Question the Zen: Embracing Skepticism, Cultivating Curiosity and Avoiding this One ThingJul 07, 2023
My many years of medical training and practicing medicine taught me to be skeptical of almost everything, especially something like meditation.
When I first started my meditation practice, I approached it with a hefty dose with curiosity and skepticism. But the skepticism was an open-minded type. Meditation, mindfulness and Ayurvedic practices were so profoundly life altering for me that I became a certified teacher many years ago.
I’ve taught mindfulness and meditation classes for quite some time, and one thing I welcome in every class is skepticism. Open-minded skepticism.
If you consider yourself to be a skeptical person, great!
You see, I believe skepticism can be incredibly valuable in our journey of self-discovery and exploring mindfulness. It helps us question and examine teachings, techniques, including published studies about meditation and beyond.
When we pair skepticism with curiosity, there are huge benefits. And, we can of course cultivate curiosity in all areas of our lives.
With curiosity, we’re approaching something new or even old with a truly open mind. This creates space for learning and exploration. Then, we become true seekers, willing to challenge preconceived notions and discover what truly resonates with us.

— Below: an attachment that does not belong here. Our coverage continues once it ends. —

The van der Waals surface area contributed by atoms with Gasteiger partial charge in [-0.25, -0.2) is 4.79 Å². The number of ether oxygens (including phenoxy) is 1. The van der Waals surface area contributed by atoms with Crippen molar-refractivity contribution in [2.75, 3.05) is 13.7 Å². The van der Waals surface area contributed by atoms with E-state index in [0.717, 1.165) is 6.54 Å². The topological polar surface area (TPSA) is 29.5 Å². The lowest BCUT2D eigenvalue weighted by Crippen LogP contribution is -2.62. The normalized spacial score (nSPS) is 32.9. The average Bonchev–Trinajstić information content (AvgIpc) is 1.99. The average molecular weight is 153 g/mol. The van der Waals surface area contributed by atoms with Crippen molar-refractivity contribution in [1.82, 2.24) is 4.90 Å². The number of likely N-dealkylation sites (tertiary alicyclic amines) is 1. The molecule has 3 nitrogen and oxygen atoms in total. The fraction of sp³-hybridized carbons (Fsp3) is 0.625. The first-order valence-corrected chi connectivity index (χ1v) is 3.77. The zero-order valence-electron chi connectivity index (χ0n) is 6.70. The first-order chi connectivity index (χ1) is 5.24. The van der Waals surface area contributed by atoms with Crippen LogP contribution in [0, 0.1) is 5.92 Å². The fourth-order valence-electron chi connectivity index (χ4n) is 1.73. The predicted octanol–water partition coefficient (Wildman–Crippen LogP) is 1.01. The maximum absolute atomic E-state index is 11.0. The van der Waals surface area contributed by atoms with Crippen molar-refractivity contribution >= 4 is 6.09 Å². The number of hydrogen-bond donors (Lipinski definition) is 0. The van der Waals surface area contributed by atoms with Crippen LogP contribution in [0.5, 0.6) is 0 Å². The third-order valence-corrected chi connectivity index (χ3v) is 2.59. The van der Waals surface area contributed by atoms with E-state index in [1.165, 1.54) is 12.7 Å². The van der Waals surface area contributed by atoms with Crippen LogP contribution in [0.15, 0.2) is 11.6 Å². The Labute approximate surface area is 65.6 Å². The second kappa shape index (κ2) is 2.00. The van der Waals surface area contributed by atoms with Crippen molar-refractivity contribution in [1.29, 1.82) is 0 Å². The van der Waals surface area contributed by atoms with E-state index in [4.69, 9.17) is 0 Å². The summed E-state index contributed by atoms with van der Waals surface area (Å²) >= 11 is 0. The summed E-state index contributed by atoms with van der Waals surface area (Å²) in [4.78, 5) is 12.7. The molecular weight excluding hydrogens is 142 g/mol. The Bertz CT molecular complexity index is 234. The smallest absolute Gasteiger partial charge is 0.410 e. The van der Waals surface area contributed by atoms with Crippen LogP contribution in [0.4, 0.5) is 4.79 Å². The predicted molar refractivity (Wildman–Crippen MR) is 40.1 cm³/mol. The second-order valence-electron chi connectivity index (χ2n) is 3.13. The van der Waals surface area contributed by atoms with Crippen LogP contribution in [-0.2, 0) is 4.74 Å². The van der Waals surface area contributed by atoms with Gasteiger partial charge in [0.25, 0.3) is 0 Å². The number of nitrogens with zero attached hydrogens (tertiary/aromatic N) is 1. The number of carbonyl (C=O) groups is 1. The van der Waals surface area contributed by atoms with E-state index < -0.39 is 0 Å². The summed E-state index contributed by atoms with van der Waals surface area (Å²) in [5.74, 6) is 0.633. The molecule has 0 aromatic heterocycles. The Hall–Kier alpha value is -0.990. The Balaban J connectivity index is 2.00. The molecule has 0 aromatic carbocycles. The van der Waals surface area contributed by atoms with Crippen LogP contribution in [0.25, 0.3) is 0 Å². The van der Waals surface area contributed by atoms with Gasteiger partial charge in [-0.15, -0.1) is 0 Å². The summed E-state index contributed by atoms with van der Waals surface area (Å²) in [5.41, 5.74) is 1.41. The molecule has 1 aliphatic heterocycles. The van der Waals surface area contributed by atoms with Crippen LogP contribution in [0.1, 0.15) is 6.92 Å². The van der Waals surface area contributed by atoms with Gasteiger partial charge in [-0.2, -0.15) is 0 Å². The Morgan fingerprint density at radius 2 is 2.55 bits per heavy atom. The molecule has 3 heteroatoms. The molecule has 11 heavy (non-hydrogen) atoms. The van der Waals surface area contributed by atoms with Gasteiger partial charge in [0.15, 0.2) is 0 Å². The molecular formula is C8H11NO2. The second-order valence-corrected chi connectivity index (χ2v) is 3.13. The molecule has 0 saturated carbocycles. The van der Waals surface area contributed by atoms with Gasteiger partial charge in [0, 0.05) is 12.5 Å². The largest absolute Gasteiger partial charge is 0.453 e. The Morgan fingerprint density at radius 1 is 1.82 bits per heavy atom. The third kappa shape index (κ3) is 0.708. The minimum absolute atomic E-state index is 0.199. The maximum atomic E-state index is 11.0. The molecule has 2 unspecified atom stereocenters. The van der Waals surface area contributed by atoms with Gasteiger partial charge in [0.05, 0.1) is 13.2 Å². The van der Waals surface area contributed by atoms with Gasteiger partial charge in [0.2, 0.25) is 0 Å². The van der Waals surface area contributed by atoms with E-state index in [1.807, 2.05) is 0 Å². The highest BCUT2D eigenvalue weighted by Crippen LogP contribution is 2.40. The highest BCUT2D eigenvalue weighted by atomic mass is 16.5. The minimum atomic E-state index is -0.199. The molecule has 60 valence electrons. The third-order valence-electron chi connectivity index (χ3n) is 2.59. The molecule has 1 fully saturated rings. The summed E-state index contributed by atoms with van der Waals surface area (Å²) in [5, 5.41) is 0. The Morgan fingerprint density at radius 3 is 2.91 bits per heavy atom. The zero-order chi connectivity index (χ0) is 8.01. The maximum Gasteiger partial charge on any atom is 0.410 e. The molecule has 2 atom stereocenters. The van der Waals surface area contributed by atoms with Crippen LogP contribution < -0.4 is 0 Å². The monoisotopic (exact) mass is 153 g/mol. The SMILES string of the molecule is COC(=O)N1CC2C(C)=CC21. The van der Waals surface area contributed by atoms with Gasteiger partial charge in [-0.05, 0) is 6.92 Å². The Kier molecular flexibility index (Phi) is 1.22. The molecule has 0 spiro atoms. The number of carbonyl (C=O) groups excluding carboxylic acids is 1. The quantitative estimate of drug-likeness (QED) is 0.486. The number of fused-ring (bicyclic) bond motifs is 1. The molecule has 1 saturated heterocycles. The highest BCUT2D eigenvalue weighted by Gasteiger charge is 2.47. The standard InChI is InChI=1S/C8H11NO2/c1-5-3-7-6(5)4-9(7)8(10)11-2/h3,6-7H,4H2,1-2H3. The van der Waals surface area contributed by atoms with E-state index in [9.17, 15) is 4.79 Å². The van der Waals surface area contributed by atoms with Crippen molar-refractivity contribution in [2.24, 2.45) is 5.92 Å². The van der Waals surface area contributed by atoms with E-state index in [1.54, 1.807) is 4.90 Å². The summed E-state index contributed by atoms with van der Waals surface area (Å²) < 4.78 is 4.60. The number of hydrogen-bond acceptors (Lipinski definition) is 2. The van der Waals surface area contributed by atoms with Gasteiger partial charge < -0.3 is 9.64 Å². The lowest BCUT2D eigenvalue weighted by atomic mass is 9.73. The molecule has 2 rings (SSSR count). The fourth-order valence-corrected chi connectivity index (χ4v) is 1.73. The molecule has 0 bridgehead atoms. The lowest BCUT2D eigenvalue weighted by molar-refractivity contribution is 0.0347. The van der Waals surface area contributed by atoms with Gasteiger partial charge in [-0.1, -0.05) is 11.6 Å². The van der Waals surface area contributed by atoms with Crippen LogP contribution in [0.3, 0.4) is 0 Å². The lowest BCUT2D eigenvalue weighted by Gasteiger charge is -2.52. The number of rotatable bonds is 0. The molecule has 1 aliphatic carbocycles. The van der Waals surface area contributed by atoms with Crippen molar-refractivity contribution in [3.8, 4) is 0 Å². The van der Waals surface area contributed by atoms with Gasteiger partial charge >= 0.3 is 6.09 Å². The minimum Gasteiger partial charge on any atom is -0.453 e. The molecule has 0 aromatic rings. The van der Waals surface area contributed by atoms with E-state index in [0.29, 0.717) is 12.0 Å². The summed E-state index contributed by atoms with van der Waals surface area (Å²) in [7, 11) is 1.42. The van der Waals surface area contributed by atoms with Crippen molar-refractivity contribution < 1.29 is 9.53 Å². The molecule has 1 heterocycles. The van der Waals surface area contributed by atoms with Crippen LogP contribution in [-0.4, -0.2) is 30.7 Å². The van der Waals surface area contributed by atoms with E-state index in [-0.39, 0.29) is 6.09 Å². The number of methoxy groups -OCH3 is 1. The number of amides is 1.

I also believe that when we combine skepticism and curiosity, we avoid blindly accepting every claim about meditation, Ayurveda or anything else without true examination.
In my groups, I ask each of my students to become discerning practitioners who question, experiment, and verify the benefits for themselves. This empowers us to find what truly resonates with our unique aspirations.
Personally, I’ve found the harmonious dance between skepticism and curiosity has allowed me to approach all aspects of life with an open heart and an open mind. This practice enriches my daily life and I enjoy knowing that my growth never needs to stop.
There is one thing to avoid when considering a practice like meditation.
While skepticism and curiosity help us grow, cynicism, on the other hand, can keep us feeling stuck and pessimistic. Cynicism might even lead us to outright reject a practice like meditation without exploring or understanding much about it.
I think it is so essential to be aware of this distinction – between skepticism and cynicism.
If we find ourselves becoming cynical, it may be a sign to cultivate curiosity and move into skepticism instead.
If you’re feeling skeptical and curious about meditation, mindset, breathwork or Ayurveda, please join me in my group program, where we only open doors four times a year.
You’ll find a beautiful community of like-minded skeptical, curious seekers inside.
Let's stay connected!